Triage algorithms should be evaluated in terms of which criteria they evaluate and the accuracy and precision of their evaluations. Most algorithms for primary triage (triage that occurs before the initial medical intervention [3, 4]) are based on expert opinion rather than derived from statistical analysis of patient outcomes. They use physiological and observational data to sort individuals into the following categories of priority for curative treatment: immediate, delayed, ambulatory, and deceased or expectant (i.e., likely to die even if given the available treatment) [9]. Expectant patients should receive palliative care [3].

Validation studies of triage algorithms have used a variety of outcomes [10]. The primary study of the pediatric algorithms prospectively compared them against injury severity scores, which focus on need rather than benefit or resource conservation. The algorithms showed poor sensitivity (0.8-41.5 percent)—they did not identify a substantial number of children who, in fact, required immediate treatment [11]. The utility of these algorithms in incidents involving chemical, biological, radiological, or nuclear elements is unclear [9, 10].

In contrast, the Sacco Triage Method (STM) is a mathematical model that considers both the probability of survival and the availability of resources in prioritizing victims for treatment. It sometimes gives priority to patients other systems categorize as “delayed.” In a variety of simulations, STM produced higher numbers of survivors than Simple Triage and Rapid Treatment (START). For optimal results, however, STM requires software support and communication with incident command, which may limit its feasibility and utility in actual disasters [12].

The development of validated, easily implemented triage algorithms, specifically for children, should be a high research priority. In the interim it is an open question whether expert opinion is an acceptable alternative [6]. Even experts may not be able to reliably distinguish between patients or may misestimate the severity of illness. Individual decision making also introduces the possibility of conscious or unconscious bias.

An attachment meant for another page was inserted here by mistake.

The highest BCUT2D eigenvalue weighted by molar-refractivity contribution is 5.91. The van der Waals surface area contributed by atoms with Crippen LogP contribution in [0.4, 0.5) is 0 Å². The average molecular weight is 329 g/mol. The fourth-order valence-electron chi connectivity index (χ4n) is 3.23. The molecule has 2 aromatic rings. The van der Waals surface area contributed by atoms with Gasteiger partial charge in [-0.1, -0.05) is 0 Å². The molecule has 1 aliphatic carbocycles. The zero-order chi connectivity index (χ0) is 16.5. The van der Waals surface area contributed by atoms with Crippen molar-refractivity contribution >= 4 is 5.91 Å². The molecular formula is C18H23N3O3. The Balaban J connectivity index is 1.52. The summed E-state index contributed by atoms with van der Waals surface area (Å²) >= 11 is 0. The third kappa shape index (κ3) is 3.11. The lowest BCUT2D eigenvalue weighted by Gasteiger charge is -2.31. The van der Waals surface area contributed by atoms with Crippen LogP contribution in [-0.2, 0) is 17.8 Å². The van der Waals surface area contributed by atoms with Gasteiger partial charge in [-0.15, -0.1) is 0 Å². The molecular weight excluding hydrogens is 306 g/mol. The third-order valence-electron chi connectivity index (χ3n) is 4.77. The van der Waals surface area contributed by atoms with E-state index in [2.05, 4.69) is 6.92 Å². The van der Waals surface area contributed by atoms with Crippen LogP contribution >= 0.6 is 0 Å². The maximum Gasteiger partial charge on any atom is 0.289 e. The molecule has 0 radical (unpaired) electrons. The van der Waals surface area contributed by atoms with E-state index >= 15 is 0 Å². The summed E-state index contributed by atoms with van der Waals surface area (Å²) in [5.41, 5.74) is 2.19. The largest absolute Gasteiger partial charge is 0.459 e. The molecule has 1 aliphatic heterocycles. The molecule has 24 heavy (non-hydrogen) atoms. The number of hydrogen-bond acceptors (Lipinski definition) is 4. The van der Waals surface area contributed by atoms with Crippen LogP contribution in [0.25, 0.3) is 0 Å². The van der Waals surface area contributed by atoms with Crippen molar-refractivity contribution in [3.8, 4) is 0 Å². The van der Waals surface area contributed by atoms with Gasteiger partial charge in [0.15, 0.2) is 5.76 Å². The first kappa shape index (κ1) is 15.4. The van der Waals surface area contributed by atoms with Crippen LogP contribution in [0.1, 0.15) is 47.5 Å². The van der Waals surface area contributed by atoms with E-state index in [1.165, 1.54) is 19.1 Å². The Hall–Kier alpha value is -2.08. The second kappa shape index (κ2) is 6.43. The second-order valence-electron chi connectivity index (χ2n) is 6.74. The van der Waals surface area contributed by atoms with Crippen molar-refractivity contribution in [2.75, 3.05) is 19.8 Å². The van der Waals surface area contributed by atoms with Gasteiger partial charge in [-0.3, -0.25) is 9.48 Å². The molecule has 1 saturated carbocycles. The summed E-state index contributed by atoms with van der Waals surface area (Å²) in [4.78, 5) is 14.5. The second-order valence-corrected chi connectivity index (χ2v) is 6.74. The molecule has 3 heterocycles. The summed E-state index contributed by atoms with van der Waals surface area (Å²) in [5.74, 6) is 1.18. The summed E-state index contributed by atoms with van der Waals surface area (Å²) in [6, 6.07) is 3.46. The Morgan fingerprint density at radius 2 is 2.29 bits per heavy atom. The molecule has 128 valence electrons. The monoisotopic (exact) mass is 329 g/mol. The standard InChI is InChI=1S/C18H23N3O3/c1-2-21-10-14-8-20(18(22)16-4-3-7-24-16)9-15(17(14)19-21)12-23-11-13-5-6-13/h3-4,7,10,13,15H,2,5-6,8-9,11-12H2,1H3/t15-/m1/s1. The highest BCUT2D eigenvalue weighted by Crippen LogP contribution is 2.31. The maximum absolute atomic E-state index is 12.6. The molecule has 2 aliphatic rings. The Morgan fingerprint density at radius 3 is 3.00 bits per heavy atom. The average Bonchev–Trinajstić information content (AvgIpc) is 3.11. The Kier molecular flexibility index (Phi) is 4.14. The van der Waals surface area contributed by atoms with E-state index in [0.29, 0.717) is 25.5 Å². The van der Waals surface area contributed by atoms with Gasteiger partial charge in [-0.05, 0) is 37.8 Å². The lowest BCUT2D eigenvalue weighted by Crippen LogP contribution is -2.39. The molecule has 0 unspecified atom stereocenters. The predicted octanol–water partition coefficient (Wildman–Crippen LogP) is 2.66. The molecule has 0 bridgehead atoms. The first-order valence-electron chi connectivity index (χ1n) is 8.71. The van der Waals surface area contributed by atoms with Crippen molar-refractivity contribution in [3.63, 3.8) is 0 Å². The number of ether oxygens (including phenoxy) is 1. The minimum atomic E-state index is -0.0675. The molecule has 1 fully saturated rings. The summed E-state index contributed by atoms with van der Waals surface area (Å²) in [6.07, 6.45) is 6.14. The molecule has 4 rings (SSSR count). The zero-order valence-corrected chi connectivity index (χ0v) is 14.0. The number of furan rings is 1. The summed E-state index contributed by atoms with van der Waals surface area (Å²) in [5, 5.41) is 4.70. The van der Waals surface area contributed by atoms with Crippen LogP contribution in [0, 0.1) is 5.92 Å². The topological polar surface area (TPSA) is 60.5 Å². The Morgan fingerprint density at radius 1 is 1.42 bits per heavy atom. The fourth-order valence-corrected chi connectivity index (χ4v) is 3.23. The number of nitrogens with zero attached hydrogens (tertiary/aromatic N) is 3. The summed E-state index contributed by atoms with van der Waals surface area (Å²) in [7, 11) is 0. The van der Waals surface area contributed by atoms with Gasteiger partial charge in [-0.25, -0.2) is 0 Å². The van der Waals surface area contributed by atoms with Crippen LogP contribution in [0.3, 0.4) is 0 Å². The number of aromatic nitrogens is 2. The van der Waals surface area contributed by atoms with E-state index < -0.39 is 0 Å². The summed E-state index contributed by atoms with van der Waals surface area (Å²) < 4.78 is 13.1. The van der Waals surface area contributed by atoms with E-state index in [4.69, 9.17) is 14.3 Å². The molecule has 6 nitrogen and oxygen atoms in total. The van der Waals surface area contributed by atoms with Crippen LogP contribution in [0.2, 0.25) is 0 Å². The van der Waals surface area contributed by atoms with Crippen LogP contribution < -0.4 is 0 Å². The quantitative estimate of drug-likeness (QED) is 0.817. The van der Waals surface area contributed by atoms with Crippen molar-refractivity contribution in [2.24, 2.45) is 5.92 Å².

Ideally, a team of experienced clinicians who are not involved in direct patient care should triage patients to differentiate the roles and limit conflicts of interest. Mechanisms should be in place to provide transparency, consistency, proportionality, and accountability [3]. Because alterations in usual expectations are likely to be very stressful, clinicians should be adequately trained beforehand and provided with appropriate mental health services afterward.


  1. Institute of Medicine. Emergency Care for Children: Growing Pains. Washington, DC: National Academies Press; 2007.

  2. Institute of Medicine. Hospital-Based Emergency Care: At the Breaking Point. Washington, DC: National Academies Press; 2007.

  3. Institute of Medicine. Guidance for Establishing Crisis Standards of Care for Use in Disaster Situations: A Letter Report. Washington, DC: National Academies Press; 2009.

  4. Hick JL, Hanfling D, Cantrill SV. Allocating scarce resources in disasters: emergency department principles. Ann Emerg Med. 2012;59(3):177-187.
  5. Winslow GR. Triage and Justice: The Ethics of Rationing Life-Saving Medical Resources. Berkeley: University of California Press; 1982.

  6. Antommaria AH, Powell T, Miller JE, Christian MD. Ethical issues in pediatric emergency mass critical care. Pediatr Crit Care Med. 2011;12(6 Suppl):S163-168.
  7. Persad G, Wertheimer A, Emanuel EJ. Principles for allocation of scarce medical interventions. Lancet. 2009;373(9661):423-431.
  8. Marist Poll. American Academy of Pediatrics National Survey; October 2010. Poughkeepsie, NY: Marist College Institute for Public Opinion; 2010. http://www2.aap.org/disasters/pdf/AAP-Opinion-Poll-Data-Oct2010.pdf. Accessed June 20, 2012.

  9. Jenkins JL, McCarthy ML, Sauer LM, et al. Mass-casualty triage: time for an evidence-based approach. Prehosp Disaster Med. 2008;23(1):3-8.
  10. Kilner TM, Brace SJ, Cooke MW, Stallard N, Bleetman A, Perkins GD. In “big bang” major incidents do triage tools accurately predict clinical priority?: a systematic review of the literature. Injury. 2011;42(5):460-468.
  11. Wallis LA, Carley S. Comparison of paediatric major incident primary triage tools. Emerg Med J. 2006;23(6):475-478.
  12. Sacco WJ, Navin DM, Fiedler KE, Waddell RK 2nd, Long WB, Buckman RF Jr. Precise formulation and evidence-based application of resource-constrained triage. Acad Emerg Med. 2005;12(8):759-770.


Virtual Mentor. 2012;14(10):801-804.



The viewpoints expressed in this article are those of the author(s) and do not necessarily reflect the views and policies of the AMA.